I loved my dog. You must understand this from the beginning. I had four in my life. But the one that I got as a stray so-to-speak was trouble, adorable, and a real pain in the butt as well as gentle and loving despite the pranks he seemed to pull whenever the opportunity permitted…like not giving him enough attention.
Maybe it had something to do with naming him Schultzie after the German guard in the TV series Hogan’s Heroes. He was at least part dachshund and spaniel. I won’t embarrass his looks because, after all, he was not privy to how he would turn out in this world. If I did not want to cast him out in the cold, I had to take him as he was. What I didn’t know was how his personality would contribute to my own sanity for loving animals as contributing to my life. He was a one-man dog. To him, my mom was just in the family tree.
He could be a pain in the neck with his playing of pranks and tricks. For example, during our nightly walks he would suddenly disappear. He would not come when called. In the beginning it was not obvious what his doing this meant. Call; no answer–no dog. Yet, more often than not, I think it was to reinforce our love for him in his doggy mind. He would hide for example under one of several bushes in our yard. His favorite was the snowball bush that sat somewhat opposite our porch. At dusk I would turn on our outside light and eventually find him under it; then as I called and called, he would come bounding out over those crazy looking legs and seem delighted to have fooled me again. That became his favorite game.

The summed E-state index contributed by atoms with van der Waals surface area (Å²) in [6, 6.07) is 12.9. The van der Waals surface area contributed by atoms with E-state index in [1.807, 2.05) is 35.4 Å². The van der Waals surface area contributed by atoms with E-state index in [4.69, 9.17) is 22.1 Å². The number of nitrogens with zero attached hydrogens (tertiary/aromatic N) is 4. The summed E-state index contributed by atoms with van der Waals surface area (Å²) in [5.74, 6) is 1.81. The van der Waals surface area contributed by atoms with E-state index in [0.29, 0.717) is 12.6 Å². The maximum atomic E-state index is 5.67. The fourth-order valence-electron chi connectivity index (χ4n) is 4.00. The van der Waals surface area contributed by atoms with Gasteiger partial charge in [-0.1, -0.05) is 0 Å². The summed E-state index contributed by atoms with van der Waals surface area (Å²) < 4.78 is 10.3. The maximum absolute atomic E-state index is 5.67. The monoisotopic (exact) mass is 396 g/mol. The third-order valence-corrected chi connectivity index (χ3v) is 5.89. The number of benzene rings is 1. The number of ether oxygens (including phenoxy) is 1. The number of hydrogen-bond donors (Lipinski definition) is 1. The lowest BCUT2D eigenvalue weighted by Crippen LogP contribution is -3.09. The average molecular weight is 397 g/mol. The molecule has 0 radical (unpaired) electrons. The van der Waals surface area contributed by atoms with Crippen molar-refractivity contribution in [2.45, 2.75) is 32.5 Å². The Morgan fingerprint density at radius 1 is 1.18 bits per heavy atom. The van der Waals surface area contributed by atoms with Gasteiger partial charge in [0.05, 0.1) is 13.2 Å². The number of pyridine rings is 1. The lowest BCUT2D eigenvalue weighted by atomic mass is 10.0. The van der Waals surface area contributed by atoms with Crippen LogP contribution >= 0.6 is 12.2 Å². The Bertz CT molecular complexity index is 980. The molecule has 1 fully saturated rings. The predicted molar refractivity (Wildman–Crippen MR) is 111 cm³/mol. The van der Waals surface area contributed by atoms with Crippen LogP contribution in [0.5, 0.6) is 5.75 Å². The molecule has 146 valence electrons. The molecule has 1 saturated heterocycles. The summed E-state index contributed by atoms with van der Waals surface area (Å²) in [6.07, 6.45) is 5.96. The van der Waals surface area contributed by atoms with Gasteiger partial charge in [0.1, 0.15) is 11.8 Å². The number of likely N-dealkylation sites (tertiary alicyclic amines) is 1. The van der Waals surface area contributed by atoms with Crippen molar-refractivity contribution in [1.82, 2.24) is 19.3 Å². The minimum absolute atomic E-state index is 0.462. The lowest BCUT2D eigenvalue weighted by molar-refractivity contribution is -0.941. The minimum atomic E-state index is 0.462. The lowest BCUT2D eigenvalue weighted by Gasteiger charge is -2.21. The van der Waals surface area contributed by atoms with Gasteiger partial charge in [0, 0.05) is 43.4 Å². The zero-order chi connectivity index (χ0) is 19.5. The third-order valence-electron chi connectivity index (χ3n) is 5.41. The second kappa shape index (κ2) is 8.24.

You know my love for the game of chess. This attraction made him jealous perhaps because during a position I’d set up or play with my girlfriend, he would grab one of the captured pieces and run with me on his tail. He’d run, drop it, and as I caught up, he would scoop it up in his mouth and dash off again to repeat again and again before I could finally corral him where he could not escape.
But in the passing years, that piece held a special place for the tiny bite marks left.